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Discussions on Jesus (combining Was Jesus God & Jesus in the Bread)

Loutzenhiser's picture

Both these threads are covering about the same territory now and getting long again. Continue both threads here.

michael_legna's picture

Your arguments still don't hold

ML said: "Well you appear to be a respecter of men and I am not. I respect ideas and logical arguments based on an infallible source - scripture."

duu1der said -
Paul says in Rom 5: 17 – 19 that Jesus was a man… a human, since He is equated to Adam, who was merely human.

No Paul taught that Jesus had a human nature, this teaching does not rule out the possibility that He also had a divine nature. Not unless we want to place limits on God as you seem to want to do.

duu1der said -
Since Jesus did nothing that mere mortals did both before His birth and after His death,

No we have been over this before - and you continue to claim this as if it had not been disproven. Jesus did indeed do things which no man had done before - He died on the cross for the sins of all mankind.

duu1der said -
and since the Trinity doctrine is a doctrine developed by men under questionable circumstances (as displayed through history),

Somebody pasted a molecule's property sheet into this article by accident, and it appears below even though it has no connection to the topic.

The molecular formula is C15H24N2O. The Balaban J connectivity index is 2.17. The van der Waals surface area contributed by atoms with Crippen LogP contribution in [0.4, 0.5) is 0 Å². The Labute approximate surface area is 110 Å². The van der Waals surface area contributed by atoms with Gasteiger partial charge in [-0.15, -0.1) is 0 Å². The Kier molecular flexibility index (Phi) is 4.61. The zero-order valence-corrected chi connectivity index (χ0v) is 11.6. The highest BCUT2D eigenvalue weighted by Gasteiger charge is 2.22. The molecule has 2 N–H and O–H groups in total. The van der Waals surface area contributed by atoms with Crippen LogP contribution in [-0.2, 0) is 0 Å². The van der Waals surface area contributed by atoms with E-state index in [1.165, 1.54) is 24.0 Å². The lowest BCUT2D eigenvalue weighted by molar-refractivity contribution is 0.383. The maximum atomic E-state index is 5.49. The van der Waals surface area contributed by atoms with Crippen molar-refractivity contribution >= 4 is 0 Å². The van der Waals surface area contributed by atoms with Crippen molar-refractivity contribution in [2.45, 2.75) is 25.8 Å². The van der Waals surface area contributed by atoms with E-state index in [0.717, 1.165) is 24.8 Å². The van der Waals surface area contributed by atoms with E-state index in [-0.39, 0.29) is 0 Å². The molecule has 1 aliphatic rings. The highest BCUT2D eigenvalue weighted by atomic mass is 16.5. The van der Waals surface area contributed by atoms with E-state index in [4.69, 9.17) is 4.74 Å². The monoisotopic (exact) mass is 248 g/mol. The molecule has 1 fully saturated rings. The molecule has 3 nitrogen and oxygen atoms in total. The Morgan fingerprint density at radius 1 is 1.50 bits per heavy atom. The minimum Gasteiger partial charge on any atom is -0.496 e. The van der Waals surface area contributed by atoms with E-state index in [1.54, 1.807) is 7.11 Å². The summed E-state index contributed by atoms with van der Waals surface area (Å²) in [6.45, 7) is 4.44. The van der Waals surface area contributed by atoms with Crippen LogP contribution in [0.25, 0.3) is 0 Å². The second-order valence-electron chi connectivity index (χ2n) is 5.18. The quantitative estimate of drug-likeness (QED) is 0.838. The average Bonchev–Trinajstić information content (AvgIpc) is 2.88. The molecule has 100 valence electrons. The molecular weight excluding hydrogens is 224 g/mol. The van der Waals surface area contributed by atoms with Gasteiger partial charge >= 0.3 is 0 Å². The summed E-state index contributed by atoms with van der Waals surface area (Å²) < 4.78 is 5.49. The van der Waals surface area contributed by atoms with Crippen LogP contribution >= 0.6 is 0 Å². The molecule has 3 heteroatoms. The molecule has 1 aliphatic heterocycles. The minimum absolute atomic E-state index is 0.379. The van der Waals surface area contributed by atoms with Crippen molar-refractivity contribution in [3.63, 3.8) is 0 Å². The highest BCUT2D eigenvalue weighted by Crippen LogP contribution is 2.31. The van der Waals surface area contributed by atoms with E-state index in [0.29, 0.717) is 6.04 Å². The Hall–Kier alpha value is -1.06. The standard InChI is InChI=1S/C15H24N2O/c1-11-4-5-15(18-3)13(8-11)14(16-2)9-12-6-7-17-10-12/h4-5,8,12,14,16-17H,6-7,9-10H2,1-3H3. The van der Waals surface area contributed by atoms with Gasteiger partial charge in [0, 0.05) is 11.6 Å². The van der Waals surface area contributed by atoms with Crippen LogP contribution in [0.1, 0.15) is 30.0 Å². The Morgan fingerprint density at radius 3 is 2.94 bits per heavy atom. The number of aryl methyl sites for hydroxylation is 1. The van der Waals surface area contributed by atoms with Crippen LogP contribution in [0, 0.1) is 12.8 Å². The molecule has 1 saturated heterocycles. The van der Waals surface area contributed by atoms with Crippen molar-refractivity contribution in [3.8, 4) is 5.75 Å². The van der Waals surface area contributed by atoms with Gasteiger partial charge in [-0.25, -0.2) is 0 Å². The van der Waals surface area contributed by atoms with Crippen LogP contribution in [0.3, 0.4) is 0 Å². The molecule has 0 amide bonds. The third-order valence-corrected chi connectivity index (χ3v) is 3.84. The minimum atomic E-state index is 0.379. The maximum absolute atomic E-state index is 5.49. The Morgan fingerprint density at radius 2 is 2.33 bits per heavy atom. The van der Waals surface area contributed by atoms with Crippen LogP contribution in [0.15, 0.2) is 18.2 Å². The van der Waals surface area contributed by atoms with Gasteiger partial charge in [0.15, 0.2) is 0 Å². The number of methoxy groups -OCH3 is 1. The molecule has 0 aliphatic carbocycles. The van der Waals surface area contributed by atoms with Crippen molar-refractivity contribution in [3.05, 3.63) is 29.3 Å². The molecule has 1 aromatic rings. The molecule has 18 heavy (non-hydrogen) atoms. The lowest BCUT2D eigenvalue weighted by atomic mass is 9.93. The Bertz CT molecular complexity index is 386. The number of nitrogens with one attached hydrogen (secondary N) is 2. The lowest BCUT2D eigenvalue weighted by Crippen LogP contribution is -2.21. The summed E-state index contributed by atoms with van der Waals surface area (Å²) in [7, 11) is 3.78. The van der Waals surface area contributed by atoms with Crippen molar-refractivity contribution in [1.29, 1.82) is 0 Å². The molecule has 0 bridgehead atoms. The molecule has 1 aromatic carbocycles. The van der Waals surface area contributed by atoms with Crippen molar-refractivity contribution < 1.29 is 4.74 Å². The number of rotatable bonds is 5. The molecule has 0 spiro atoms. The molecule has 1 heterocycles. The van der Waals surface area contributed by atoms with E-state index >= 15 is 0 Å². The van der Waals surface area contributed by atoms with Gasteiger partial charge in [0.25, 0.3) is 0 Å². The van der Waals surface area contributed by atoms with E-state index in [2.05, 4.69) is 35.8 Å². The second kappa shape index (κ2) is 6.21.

A history as presented by men with a bias is nothing more than a revisionist history.

duu1der said -
it is my opinion that the Trinity doctrine does not make sense since you end up with a statement that you made:
God is God and is always God, no matter what He chooses to act like. If Jesus is to be considered as God then He could not be tempted by evil no matter which nature since they stem from the One God, unless of course if the natures act independently which leads to 2 not 1.

This is not my statement, this is your misrepresenting my position as you have done throughout this discussion when you could not respond to the arguments I presented. It will not throw me off or even the readers of this I suspect because it is so obviously wrong.

Here is my position -
God is God and is always God, but He can choose not to act like God and so the divine nature can co-exist with a human nature and not interfere with the behavior of that human nature even while in the same being so that the being behaves completely humanly, including being subject to temptation. The natures act independently and we end up with two natures but still just one being.

duu1der said -
You have taken “words” that are translated by the same word in English and applied them wrongly in your understanding,

I assume you are referring to the term begotten here and in that case I just used the term as the men who wrote the Creeds used it. It may not match your 20th century understanding of the term but that is not my problem it is yours. The truth of the matter is when someone says "begotten" and then immediately contrasts it to "and not made" it is clear they are using begotten to mean something other than born of a creature - since then they would be speaking of something made. Therefore you modern definition simply does not apply.